In both patients and controls, investigators measured retinal nerve fiber layer thickness, foveal avascular zone area, and vessel density in the superficial capillary plexus, deep capillary plexus, and radial peripapillary capillary plexus.
Turkish physicians reported that ocular microstructures are affected by chronic obstructive pulmonary disease (COPD), with severe COPD having a greater effect,1 according to Tuğba Kurumoğlu İncekalan, MD, first study author, from the Department of Ophthalmology, Adana City Training and Research Hospital, Adana, Turkey.
İncekalan and colleagues conducted a prospective, cross-sectional study that included 66 patients with COPD and 54 age- and sex-matched healthy controls.
The patients with COPD subdivided into 3 groups based on disease severity: mild, moderate, and severe COPD, based on the spirometric parameters of the Global Initiative for Chronic Obstructive Lung Disease guidelines.2
The following ocular structures were measured in the patients and controls by optical coherence tomography: retinal nerve fiber layer (RNFL) thickness, foveal avascular zone area, and vessel density in the superficial capillary plexus, deep capillary plexus, and radial peripapillary capillary plexus. The measurements were compared between the 2 groups.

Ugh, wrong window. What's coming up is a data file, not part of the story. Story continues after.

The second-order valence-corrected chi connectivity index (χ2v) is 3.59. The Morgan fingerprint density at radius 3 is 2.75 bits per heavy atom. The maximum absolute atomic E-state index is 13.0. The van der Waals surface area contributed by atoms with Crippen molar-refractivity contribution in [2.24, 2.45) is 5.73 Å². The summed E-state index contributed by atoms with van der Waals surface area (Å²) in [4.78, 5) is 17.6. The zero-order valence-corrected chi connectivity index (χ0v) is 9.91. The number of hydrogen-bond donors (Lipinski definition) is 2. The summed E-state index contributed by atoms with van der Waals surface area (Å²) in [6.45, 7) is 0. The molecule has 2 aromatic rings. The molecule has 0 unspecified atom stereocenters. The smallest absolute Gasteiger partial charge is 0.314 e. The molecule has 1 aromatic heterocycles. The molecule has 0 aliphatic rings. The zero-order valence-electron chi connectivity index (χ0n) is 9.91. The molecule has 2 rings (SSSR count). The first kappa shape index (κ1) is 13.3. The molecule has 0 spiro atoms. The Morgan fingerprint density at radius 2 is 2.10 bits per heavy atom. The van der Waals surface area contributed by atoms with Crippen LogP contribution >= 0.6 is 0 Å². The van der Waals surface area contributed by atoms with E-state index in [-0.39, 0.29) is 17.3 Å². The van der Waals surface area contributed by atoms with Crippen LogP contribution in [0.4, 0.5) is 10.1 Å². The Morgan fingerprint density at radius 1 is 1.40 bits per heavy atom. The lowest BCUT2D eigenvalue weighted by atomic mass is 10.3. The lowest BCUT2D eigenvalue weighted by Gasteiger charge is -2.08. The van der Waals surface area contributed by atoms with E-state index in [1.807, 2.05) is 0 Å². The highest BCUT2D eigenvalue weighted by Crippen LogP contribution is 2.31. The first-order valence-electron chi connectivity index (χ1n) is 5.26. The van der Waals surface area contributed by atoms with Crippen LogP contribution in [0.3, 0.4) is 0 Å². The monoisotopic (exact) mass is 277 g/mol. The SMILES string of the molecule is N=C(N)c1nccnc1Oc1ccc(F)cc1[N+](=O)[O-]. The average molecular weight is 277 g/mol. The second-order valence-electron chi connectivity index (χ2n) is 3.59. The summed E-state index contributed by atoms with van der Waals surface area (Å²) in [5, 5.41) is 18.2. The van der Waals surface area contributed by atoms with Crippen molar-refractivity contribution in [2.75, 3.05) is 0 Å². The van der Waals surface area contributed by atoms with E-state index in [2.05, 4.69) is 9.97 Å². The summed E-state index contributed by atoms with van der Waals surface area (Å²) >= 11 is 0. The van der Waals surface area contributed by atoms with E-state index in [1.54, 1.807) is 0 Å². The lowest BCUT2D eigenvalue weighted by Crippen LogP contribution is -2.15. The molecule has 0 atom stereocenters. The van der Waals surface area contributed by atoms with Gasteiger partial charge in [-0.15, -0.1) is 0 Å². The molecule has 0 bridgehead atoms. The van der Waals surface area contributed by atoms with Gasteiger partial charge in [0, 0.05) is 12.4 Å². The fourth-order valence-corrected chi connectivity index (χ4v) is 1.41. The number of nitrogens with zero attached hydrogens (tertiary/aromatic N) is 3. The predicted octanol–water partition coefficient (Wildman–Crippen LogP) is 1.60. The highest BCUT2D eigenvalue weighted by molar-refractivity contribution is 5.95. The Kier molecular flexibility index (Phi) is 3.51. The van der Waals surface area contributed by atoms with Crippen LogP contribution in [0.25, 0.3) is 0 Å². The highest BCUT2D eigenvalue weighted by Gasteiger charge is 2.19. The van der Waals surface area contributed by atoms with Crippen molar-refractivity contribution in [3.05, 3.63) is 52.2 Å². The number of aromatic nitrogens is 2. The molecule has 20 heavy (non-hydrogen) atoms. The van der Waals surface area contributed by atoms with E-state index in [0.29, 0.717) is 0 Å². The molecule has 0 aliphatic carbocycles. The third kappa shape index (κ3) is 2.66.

The investigators reported that there were no significant difference between the patients with COPD and controls in the foveal avascular zone area or RNFL thickness (P = 0.891 and P = 0.896, respectively).
They also found that the patients with severe COPD had lower vessel density in the superficial capillary plexus compared with the other groups but the difference did not reach significant (P > 0.05).
In the deep capillary plexus, the vessel density did not differ significantly among the groups in the foveal region (P > 0.05) but was significantly lower in all parafoveal quadrants in the patients with severe COPD. The radial peripapillary capillary plexus vessel density also was lower in the patients with severe COPD, especially in the peripapillary region (P = 0.044).
“Although COPD is primarily a lung disease, the eye seems to be among the tissues affected during the natural course of COPD. The effects are more pronounced in patients with severe COPD and in the deep capillary plexus and radial peripapillary capillary plexus,” they concluded.